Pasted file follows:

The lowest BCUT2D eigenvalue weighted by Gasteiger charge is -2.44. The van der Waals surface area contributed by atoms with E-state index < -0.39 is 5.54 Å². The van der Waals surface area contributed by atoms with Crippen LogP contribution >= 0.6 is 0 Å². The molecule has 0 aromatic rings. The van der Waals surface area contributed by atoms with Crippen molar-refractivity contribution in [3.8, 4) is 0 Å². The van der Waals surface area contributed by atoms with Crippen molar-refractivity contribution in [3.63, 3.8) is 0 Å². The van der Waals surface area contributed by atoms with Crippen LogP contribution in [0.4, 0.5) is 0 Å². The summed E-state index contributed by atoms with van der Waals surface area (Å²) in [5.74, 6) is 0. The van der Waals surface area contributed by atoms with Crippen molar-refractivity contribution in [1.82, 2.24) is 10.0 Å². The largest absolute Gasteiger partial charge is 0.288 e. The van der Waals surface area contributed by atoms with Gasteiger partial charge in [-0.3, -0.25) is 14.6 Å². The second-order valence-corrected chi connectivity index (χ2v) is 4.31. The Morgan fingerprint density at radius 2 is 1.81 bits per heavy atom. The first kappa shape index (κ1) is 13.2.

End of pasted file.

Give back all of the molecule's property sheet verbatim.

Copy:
The lowest BCUT2D eigenvalue weighted by Gasteiger charge is -2.44. The van der Waals surface area contributed by atoms with E-state index < -0.39 is 5.54 Å². The van der Waals surface area contributed by atoms with Crippen LogP contribution >= 0.6 is 0 Å². The molecule has 0 aromatic rings. The van der Waals surface area contributed by atoms with Crippen molar-refractivity contribution in [3.8, 4) is 0 Å². The van der Waals surface area contributed by atoms with Crippen molar-refractivity contribution in [3.63, 3.8) is 0 Å². The van der Waals surface area contributed by atoms with Crippen LogP contribution in [0.4, 0.5) is 0 Å². The summed E-state index contributed by atoms with van der Waals surface area (Å²) in [5.74, 6) is 0. The van der Waals surface area contributed by atoms with Crippen molar-refractivity contribution in [1.82, 2.24) is 10.0 Å². The largest absolute Gasteiger partial charge is 0.288 e. The van der Waals surface area contributed by atoms with Gasteiger partial charge in [-0.3, -0.25) is 14.6 Å². The second-order valence-corrected chi connectivity index (χ2v) is 4.31. The Morgan fingerprint density at radius 2 is 1.81 bits per heavy atom. The first kappa shape index (κ1) is 13.2.